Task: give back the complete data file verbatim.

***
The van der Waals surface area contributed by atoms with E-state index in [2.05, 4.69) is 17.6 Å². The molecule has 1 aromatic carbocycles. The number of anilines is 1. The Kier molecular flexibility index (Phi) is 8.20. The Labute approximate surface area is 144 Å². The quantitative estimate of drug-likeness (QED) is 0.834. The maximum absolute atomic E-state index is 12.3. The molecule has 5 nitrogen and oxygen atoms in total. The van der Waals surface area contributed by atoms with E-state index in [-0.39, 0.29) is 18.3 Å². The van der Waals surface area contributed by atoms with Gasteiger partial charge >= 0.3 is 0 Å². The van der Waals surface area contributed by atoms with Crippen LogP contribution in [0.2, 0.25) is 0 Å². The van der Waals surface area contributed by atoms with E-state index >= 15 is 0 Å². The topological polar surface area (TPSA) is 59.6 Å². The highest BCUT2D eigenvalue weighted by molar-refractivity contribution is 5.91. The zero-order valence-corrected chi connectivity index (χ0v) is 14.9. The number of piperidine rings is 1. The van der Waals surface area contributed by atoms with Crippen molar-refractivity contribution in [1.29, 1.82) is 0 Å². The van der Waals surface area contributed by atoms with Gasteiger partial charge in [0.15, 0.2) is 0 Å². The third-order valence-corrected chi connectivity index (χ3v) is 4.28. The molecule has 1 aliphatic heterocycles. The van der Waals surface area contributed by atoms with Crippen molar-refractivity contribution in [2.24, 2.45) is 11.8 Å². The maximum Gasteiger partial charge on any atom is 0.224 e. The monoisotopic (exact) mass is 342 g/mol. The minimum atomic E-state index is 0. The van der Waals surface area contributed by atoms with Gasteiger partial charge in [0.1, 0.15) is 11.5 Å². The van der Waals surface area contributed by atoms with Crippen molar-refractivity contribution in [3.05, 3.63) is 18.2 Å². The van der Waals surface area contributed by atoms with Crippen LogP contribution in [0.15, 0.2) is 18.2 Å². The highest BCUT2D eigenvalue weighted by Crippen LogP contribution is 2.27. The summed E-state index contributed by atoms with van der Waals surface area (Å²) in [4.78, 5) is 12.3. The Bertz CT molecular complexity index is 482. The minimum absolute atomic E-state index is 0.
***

The van der Waals surface area contributed by atoms with E-state index in [2.05, 4.69) is 17.6 Å². The molecule has 1 aromatic carbocycles. The number of anilines is 1. The Kier molecular flexibility index (Phi) is 8.20. The Labute approximate surface area is 144 Å². The quantitative estimate of drug-likeness (QED) is 0.834. The maximum absolute atomic E-state index is 12.3. The molecule has 5 nitrogen and oxygen atoms in total. The van der Waals surface area contributed by atoms with E-state index in [-0.39, 0.29) is 18.3 Å². The van der Waals surface area contributed by atoms with Gasteiger partial charge >= 0.3 is 0 Å². The van der Waals surface area contributed by atoms with Crippen LogP contribution in [0.2, 0.25) is 0 Å². The van der Waals surface area contributed by atoms with E-state index >= 15 is 0 Å². The topological polar surface area (TPSA) is 59.6 Å². The highest BCUT2D eigenvalue weighted by molar-refractivity contribution is 5.91. The zero-order valence-corrected chi connectivity index (χ0v) is 14.9. The number of piperidine rings is 1. The van der Waals surface area contributed by atoms with Crippen molar-refractivity contribution in [1.29, 1.82) is 0 Å². The van der Waals surface area contributed by atoms with Gasteiger partial charge in [0.15, 0.2) is 0 Å². The third-order valence-corrected chi connectivity index (χ3v) is 4.28. The molecule has 1 aliphatic heterocycles. The van der Waals surface area contributed by atoms with Crippen molar-refractivity contribution in [2.24, 2.45) is 11.8 Å². The maximum Gasteiger partial charge on any atom is 0.224 e. The monoisotopic (exact) mass is 342 g/mol. The minimum atomic E-state index is 0. The van der Waals surface area contributed by atoms with Gasteiger partial charge in [0.1, 0.15) is 11.5 Å². The van der Waals surface area contributed by atoms with Crippen molar-refractivity contribution in [3.05, 3.63) is 18.2 Å². The van der Waals surface area contributed by atoms with Crippen LogP contribution in [0.15, 0.2) is 18.2 Å². The highest BCUT2D eigenvalue weighted by Crippen LogP contribution is 2.27. The summed E-state index contributed by atoms with van der Waals surface area (Å²) in [4.78, 5) is 12.3. The Bertz CT molecular complexity index is 482. The minimum absolute atomic E-state index is 0.